forces together in the same direction at the same speed in one circular path over a zone of the glass, the strip of glass moving continuously forward in the plane to which the opposed forces are normals.

By such method of operation there is no tendency for the pressures applied, to bend the glass in the zone being polished.

The invention also consists in the further step 'of applying a. similar rubbing force to the two faces of a contiguous zone of the glass, the circular movement being in a sense opposite to the sense in the first mentioned zone.

By such method of operation any forces generated which would tend to move the strip laterallyare either considerably neutralised or balanced. Considering, however, shorter lengths of glass which correspond to the diameter of the tools employed, there are sideway forces which are unbalanced, and in accordance with the invention the contiguous zones, which are simultaneously operated upon, overlap to reduce these unbalanced forces, and the invention comprises In the operation of polishing plate glass simultaneously on both sidesrtemperature differences are set up in the glass which are conducive to breakage and the bending moment applied bythe discs of the two tools when in staggered relation tends in such circumstances to lead tobreakage of the glass, and the two circumstances limit the power which can be applied to the tools for the operation of polishing the glass.

The main object of the present invention is to achieve efficient polishing of glass in strip form and to eliminate bending moments in the glass in the zone which is being polished.

Another object is to devise a means of applying a greater polishing pressure than has hitherto been applied to glass, so that either a lesser number of tools may be employed, or a greater output obtained from a given number of tools.

A further object is to achieve efficient polishing of glass and to direct and maintain the glass in a predetermined straight line movement.

In accordance with the present invention the methodof polishing glass in strip form on both faces simultaneously 'as it is advanced lengthwise in a linear path, consistsin applying to the two.

faces of the strip simultaneously equal and directly opposed rubbing forces at a plurality of individual points in a direction normal to the plane of the glass and moving each pair of opposed the application of the opposed rubbing forces on the two faces of the glass over two zones which overlap in a direction coincident with the middle line of the glass, .50 that the only unbalanced forces are those acting longitudinally of the strip, and which tend to direct and maintain the strip in a straight line during its forward movement between the polishers.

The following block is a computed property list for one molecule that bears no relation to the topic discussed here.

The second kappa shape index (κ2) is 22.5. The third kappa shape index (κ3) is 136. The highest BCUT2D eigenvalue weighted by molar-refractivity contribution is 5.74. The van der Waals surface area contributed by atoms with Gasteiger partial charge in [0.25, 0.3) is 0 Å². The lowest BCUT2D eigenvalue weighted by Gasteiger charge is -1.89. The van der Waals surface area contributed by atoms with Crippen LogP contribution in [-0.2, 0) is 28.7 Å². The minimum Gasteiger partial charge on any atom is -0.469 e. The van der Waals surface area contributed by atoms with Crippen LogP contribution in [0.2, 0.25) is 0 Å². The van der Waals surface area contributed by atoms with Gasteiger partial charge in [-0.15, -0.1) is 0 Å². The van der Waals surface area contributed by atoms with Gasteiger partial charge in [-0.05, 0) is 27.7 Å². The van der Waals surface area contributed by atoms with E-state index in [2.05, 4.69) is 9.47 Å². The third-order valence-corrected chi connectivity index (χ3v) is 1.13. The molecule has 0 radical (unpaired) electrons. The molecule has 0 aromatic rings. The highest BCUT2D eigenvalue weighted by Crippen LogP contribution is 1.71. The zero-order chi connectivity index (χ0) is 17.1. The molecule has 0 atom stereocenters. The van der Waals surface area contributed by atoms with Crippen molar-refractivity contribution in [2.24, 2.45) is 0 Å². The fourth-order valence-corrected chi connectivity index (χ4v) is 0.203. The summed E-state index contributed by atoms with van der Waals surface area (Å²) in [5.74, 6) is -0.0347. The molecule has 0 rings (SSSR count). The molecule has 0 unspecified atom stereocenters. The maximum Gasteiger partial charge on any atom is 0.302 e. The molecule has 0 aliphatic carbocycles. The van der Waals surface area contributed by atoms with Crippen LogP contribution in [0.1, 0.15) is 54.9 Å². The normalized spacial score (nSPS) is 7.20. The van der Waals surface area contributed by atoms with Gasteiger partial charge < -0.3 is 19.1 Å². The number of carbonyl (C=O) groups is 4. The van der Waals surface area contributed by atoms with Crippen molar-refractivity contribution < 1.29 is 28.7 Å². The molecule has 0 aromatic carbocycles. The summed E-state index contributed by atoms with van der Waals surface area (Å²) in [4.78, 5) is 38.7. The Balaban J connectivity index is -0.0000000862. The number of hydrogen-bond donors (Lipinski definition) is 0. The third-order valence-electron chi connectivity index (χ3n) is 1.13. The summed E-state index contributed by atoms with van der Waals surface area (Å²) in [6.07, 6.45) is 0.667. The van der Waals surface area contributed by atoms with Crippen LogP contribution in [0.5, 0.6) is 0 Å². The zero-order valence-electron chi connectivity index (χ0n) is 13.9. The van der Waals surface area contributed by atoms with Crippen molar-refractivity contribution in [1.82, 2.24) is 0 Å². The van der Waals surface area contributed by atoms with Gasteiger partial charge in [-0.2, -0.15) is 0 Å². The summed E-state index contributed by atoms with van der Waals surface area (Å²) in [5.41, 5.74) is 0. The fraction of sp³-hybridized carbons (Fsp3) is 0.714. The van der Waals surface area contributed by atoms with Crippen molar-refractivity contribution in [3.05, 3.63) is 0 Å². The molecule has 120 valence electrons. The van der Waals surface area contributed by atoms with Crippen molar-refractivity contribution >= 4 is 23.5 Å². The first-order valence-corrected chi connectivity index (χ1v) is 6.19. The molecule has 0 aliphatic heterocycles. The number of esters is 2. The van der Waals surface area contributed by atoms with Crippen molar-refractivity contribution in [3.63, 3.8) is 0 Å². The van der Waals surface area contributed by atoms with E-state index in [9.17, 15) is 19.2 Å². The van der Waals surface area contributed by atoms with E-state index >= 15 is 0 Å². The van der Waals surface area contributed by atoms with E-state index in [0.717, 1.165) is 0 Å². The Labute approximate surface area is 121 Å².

Apparatus for polishing glass in strip form constructed according to the present invention comprises rollers for driving the glass forward in a linear path, spaced along said path, a co-axial pair of frames between two of said spaced rollers,

each frame carrying rotatable polishing discs spaced apart of which the axes are parallel to the axes of the'frames and equidistant therefrom, the discs of one frame'operating on one face of the glass and the discs onthe opposed frame on the other face of the glass, the discs on the one frame being all similar to and in register with the respective opposed discs of the other frame, means for driving both frames at the same speed in the same direction and for maintaining the discs on the one frame always in register with the discs on the other frame. By such construction the two tools of each pair are similar and are rotated in the same direction and are so adjusted that the discs of one tool are always immediately opposite to discs of the other tool. By such an arrangement the glass. strip is fully supported against the pressure of any one disc by the opposed disc of thetool on the other side of the glass, and there is no tendency to bend'the glass in the zone being polished.

' The tendency to generate a turning movement in the glass about the tools may be counteracted in any well known way, e. g.'the feed rollers between the pairs of co-axial polishing tools may be devised to prevent lateral creep or to apply a driving pressure across the direction of creep, but the present invention comprises also simple and effective means of avoiding turning movements which might lead'to breakage of the strip, and apparatus wcording to the invention may comprise between two of the said spaced driving rollers a juxtaposed couple of pairs-of co-axial frames and 'means for driving one coaxial pair in a clockwise direction and for driving the other coaxial pair of frames in an anti-clockwise direction and all at the same speed.

The polishing tools may each comprise a frame carrying a plurality of discs'arranged in an annulus which give to the tool an effective diameter which is slightly greater than the width of the glass strip. Preferably, however, two pairs of tools of relatively small diameter are placed pair may be driven by a single motor, but in this case the gearing must be capable of transmitting the full power required by each tool.

In order that the invention may be more clearly understood reference will now be made to the accompanying diagrammatic drawing which show by way of example preferredembodiments thereof.